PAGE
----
Just in time for International Walk to School Day, a new study has been published in the Journal of the American Planning Association that confirms what those of us in the field have long known: Safe Routes to School programs are effective at increasing rates of walking and bicycling to and from school.
The new study is the most comprehensive Safe Routes to School evaluation to date – it looked at school travel data from 801 schools in DC, Florida, Oregon and Texas collected between 2007 and 2012. A total of 378 schools implemented Safe Routes to School programs of some kind during the study period—meaning that the researchers could look at before and after data—and 423 schools did not implement a Safe Routes to School program and could thus serve as control schools to compare against.
The findings are quite impressive:
- After an engineering improvement was completed, schools saw an 18 percent increase in walking and bicycling rates.
- Each year of Safe Routes to School education and encouragement programming resulted in a five percent increase in walking and bicycling rates—adding up to 25 percent after five years.
- These results could be cumulative – so a school that implements a comprehensive Safe Routes to School initiative with engineering improvements plus five years of education and encouragement would result in a 43 percent increase in walking and bicycling rates.
This study builds on the work of many other researchers who have looked at individual models or results on a smaller group of studies, and it really is the missing link in clearly demonstrating the effectiveness of Safe Routes to School. There are a number of ways in which this study provides definitive findings that are helpful to practitioners:
- Because it covers such a large number of schools in multiple states, it shows that Safe Routes to School programs generally are effective, regardless of specific variations in how the programs are set up.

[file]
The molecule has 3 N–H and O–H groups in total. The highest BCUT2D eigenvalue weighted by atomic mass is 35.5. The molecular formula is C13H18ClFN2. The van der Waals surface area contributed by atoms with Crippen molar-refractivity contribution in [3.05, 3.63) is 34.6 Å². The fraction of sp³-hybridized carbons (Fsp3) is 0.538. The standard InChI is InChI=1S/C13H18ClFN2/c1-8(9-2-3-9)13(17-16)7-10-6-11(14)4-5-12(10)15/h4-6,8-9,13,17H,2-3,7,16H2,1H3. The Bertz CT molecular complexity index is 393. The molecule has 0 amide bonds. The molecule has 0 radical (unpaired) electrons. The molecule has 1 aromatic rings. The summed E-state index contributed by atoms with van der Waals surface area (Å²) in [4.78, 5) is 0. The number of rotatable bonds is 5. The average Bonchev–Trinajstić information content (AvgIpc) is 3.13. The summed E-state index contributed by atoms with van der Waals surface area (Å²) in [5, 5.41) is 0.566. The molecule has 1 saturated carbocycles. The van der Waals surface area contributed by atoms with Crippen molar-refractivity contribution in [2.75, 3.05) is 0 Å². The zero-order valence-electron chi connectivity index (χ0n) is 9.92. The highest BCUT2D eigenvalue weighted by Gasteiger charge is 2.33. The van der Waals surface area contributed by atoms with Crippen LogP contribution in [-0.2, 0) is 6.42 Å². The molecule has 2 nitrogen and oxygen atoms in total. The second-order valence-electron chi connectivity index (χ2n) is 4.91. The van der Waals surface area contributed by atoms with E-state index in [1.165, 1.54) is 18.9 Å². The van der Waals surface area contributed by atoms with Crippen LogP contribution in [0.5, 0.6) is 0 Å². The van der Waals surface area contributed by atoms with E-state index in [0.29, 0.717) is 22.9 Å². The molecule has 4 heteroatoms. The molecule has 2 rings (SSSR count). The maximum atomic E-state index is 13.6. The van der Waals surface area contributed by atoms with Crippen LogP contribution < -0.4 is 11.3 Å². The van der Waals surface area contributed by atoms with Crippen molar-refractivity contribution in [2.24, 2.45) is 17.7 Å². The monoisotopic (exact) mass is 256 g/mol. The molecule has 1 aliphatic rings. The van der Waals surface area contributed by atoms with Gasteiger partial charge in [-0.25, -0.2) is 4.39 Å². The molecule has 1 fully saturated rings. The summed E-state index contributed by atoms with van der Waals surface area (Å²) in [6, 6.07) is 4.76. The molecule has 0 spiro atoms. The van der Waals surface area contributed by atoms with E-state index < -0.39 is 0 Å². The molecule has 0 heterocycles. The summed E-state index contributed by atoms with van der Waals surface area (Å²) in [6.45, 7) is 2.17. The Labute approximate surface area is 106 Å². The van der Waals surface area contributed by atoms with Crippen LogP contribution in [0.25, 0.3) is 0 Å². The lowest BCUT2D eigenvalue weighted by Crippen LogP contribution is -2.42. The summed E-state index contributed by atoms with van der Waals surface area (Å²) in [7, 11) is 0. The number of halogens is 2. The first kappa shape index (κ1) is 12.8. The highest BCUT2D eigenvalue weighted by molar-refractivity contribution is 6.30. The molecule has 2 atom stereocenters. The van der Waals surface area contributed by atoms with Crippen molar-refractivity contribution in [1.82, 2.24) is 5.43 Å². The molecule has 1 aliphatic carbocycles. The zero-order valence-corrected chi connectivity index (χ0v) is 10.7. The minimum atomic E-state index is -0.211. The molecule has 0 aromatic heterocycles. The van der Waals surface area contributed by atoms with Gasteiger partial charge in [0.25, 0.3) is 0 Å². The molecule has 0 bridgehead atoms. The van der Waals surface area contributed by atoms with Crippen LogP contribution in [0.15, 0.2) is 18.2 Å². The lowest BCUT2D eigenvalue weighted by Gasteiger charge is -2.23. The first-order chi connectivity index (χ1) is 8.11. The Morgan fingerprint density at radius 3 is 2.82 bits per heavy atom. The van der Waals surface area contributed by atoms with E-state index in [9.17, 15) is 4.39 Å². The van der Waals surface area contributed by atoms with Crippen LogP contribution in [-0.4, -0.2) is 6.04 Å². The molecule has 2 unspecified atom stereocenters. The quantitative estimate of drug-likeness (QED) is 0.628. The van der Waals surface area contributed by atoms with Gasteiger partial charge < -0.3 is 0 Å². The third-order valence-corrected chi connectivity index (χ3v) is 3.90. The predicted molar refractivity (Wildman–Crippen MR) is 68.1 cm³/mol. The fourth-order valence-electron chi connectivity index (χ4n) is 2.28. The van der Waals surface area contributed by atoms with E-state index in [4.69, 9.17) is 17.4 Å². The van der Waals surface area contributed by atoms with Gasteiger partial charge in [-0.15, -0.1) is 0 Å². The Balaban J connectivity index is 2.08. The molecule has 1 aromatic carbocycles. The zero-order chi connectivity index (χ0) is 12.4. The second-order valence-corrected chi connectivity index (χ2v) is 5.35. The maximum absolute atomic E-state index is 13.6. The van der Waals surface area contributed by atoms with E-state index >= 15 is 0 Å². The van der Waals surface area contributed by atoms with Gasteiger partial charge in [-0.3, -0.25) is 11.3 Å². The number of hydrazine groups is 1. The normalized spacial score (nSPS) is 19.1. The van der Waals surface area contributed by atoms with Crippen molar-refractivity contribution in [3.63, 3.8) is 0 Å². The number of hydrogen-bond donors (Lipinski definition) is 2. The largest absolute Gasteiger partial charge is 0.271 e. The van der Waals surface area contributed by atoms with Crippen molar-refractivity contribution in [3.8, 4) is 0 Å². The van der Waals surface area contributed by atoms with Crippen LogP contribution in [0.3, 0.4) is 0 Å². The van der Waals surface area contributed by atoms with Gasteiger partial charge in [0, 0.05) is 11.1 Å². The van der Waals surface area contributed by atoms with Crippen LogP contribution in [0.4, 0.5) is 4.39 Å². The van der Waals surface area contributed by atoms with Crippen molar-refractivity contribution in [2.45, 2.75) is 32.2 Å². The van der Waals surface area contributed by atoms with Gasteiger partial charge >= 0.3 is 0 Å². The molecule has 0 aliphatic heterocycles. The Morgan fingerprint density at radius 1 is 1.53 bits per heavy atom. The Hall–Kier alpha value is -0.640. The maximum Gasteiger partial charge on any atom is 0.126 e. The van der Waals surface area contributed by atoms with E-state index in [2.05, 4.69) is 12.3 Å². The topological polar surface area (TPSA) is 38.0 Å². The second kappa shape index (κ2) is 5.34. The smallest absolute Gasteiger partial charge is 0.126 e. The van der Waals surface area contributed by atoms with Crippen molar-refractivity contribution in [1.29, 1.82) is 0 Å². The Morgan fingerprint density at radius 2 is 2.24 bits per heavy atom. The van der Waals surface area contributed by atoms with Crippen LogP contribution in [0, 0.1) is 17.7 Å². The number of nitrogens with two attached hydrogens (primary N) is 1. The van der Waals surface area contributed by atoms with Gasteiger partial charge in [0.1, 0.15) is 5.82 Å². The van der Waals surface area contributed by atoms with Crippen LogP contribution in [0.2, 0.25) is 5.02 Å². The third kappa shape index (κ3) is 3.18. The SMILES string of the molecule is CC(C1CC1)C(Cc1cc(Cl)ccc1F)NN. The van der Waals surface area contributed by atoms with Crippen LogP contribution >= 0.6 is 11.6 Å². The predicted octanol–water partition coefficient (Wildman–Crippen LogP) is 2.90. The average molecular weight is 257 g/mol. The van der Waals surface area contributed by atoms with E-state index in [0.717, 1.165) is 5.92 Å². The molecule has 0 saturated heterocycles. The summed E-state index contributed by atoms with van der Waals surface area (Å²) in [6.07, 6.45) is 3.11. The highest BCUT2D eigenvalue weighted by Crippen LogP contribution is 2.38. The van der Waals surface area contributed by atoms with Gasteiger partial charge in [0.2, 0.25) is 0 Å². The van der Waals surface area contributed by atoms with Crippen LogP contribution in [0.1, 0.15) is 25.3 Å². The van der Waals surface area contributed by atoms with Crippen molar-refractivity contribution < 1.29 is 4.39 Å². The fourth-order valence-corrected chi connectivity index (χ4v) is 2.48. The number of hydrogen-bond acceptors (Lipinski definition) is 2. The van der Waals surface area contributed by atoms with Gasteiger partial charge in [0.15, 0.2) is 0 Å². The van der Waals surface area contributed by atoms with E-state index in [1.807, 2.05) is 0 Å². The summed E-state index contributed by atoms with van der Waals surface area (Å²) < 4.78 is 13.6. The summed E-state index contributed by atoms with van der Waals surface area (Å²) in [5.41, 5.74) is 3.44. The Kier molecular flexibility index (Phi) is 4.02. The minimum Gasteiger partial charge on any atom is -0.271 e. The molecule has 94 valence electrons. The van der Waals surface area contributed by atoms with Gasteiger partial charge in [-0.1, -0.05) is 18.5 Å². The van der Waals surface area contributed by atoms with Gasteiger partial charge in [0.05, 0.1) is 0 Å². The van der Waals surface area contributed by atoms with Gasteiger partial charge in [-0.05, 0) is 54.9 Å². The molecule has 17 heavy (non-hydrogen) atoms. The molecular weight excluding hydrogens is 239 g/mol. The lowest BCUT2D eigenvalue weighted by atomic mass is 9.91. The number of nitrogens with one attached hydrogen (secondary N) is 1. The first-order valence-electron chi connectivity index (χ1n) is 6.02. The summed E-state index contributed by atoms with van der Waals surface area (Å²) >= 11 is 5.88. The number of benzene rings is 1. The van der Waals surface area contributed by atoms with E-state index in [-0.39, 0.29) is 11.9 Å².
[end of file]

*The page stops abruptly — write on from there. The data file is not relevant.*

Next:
- It includes control schools—allowing the researchers to show that the increases in walking and bicycling were a result of the Safe Routes to School initiatives, regardless of environmental or demographic differences among schools.
- Because the researchers looked at both engineering improvements and programming over time, they were able to show that comprehensive Safe Routes to School programs that are sustained over time have an ever-increasing impact on rates of walking and bicycling to and from school.
- Due to the number of schools, the researchers were able to examine variables such as the income level and ethnic or racial makeup of participating schools, and found no difference in the results – showing that Safe Routes to School can be equally effective for a wide variety of schools and families.
When combined with a study from last year showing that Safe Routes to School initiatives reduced pedestrian injury by 44 percent, we can now definitely say that Safe Routes to School is improving safety for children, and getting more children walking and bicycling to and from school.
And, that is great news to cap off another successful Walk to School month! Please also join me in giving a big thank you to the researchers at the University of North Carolina at Chapel Hill, University of Florida, Texas A&M, Howard University and University of Oregon that collaborated together to complete this impressive study.